About the Diet

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I am a Certified Nutritionist Consultant with the Natural Healing Institute of Naturopathy and have received training in the Low-FODMAP Diet Training Programâ„¢ and can give you the tools that will educate and empower you on your wellness journey.  Learn more by visiting my Nutritional Coaching page.

The Low-FODMAP diet and the restriction of certain carbs helps reduce the fermentation process and symptoms in Irritable Bowel Syndrome (IBS)  and other Functional Gastrointestinal Disorders (FGID) for about 75% of patients.  The low-FODMAP diet was developed at Monash University in Melbourne by Peter Gibson and Susan Shepherd.

FODMAPs is an acronym used to describe short-chain carbohydrates (sugars and fibers) and related alcohols that are poorly absorbed in the small intestine. 

Research has shown that for some people with sensitive guts, FODMAPs can trigger symptoms when they are poorly absorbed in the small intestine and then fermented in the large intestine when bacteria have a feast and trigger symptoms of IBS such as: gas, bloating, distention, constipation (IBS-C), diarrhea (IBS-D) or an alternation between IBS-C and IBS-D.

FODMAPs stand for:

  • Fermentable
  • Oligosaccharides – are short chains of carbohydrate molecules linked together including Fructans, a chain of fructose molecules and Galacto-oligosaccharides (GOS) a chain of galactose molecules.
    • Some Examples: Fructans: Artichokes (Globe), Artichokes(Jerusalem), Garlic (in large amounts), Leek, Onion (brown, white, Spanish, onion powder), Spring Onion (white part), Shallots, Wheat (in large amounts), Rye (in large amounts), Barley (in large amounts), Inulin, Fructo-oligosaccharides.  Galacto-Oligosaccharides (GOS): Legume beans (eg. baked beans, kidney beans, bortolotti beans), Lentils, Chickpeas.  
  • Disaccharides – are two carbohydrate molecules linked together including Lactose (composed of glucose and galactose), the sugar found in milk and dairy products.  
    • Some Examples: Milk, ice cream, custard, dairy desserts, condensed and evaporated milk, milk powder, yogurt, soft unripened cheeses (eg. ricotta, cottage, cream, marscarpone). 
  • Monosaccharides – are single carbohydrate molecules including Fructose, the sugar found in many fruits and some vegetables.  It does not require any digestion before it is absorbed. When foods containing equal amounts of fructose and glucose are eaten, glucose helps fructose to be completely absorbed.  However, when fructose is present in greater quantities than glucose, fructose absorption depends upon the activity of sugar transporters located in the intestinal wall. The ability to absorb excess fructose varies from person to person. In people with fructose malabsorption, the capacity of sugar transporters is limited and excess fructose travels to the colon where fermentation occurs.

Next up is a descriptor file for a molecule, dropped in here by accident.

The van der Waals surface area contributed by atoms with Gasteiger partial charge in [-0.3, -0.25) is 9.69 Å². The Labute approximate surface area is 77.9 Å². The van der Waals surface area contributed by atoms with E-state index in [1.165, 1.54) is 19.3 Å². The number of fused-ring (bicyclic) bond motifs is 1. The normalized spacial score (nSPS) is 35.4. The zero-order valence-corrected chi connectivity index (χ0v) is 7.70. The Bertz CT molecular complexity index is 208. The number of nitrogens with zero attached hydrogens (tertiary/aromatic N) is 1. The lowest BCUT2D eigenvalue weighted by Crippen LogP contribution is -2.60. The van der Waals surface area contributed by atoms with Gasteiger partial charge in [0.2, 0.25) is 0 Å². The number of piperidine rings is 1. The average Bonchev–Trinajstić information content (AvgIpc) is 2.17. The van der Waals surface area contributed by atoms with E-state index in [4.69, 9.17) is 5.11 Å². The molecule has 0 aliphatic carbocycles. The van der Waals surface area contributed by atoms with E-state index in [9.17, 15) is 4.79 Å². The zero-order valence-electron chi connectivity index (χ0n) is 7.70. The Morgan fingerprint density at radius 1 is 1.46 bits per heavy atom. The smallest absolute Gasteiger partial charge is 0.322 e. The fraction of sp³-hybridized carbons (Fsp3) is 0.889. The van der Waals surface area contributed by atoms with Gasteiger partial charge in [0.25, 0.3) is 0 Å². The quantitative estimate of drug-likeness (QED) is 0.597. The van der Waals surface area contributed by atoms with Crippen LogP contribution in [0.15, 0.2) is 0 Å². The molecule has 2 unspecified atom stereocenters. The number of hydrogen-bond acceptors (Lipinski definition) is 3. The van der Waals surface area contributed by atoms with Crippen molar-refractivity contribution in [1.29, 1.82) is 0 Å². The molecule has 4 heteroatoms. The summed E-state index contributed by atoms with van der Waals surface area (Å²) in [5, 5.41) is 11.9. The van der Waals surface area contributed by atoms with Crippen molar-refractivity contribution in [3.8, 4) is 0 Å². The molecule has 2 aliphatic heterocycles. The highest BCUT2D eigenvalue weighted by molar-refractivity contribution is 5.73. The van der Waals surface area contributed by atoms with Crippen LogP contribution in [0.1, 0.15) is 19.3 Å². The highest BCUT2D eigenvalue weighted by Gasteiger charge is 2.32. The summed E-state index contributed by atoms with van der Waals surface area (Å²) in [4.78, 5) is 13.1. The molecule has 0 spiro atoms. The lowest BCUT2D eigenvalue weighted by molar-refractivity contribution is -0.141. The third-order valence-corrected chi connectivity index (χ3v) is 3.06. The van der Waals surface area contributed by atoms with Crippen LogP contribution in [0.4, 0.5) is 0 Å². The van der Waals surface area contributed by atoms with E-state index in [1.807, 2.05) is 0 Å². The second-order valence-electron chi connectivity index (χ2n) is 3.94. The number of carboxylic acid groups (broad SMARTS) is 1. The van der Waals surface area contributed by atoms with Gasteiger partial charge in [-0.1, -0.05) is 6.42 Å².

• Some Examples: Honey, Apples, Mangos, Pears, Watermelon, High Fructose Corn Syrup (HFCS), asparagus, artichokes and sugar snap peas.
  • And
  • Polyols – are a type of carbohydrate that humans can only partially digest and absorb in the small intestine.  
    • Some Examples:Apples, Apricots, Avocado, Cherries, Nectarines, Pears, Plums, Prunes, Mushrooms, as well as Sorbitol, Mannitol, Xylitol, Maltitol (all end in ‘ol) and Isomalt, used in sugar-free products like candy, flavored jam and jelly spreads, baked goods and baking mixes, chewing gum and cough drops as well as diet products.  Sugar alcohols mimic the sweetness of sucrose (table sugar), however, because their absorption is much slower, only a small amount of what is eaten is actually absorbed. 


Many people go years experiencing painful, embarrassing and life-altering symptoms, and they never find a solution.  Often times as well, people are just given medications, misdiagnosed by doctors or told that their symptoms are not real, or all “in their head.”  Sure if you have IBS or other FGIDs, stress is often said to play a part but IBS is a condition that should be taken seriously by anyone.  It is not a life-threatening syndrome but it can adversely affect overall health and your quality of life.  Make stress relief a part of your everyday life,  and also take your diet into consideration and learn about how FODMAPs may improve your life and your mood.  Certified Nutritionists or Registered Dietitians, specializing in the low-FODMAP diet and digestive health can step in and help with diet and stress.

Of course working with your doctor is necessary as he or she can give you a proper diagnosis and clearance in order to utilize the low-FODMAP diet.  You will also want to ask for: 1) blood work to rule out celiac disease 2) a hydrogen breath test (HBT test) – to see if you have a fructose, lactose or polyol absorption problem 3) with an HBT test your doctor will also help you rule out SIBO.

Please be sure to download my free Infographics and Smart Fact Sheets, read my blogs, check out the Grocery List and several other pages and helpful resources I have put together for you.  

Visit my Nutritional Coaching page to learn more about how I can help you.  Please contact me if you have any questions.  I respond to every single email, and I receive many, so please be patient if I do not respond immediately.

Healthy regards,

Colleen Francioli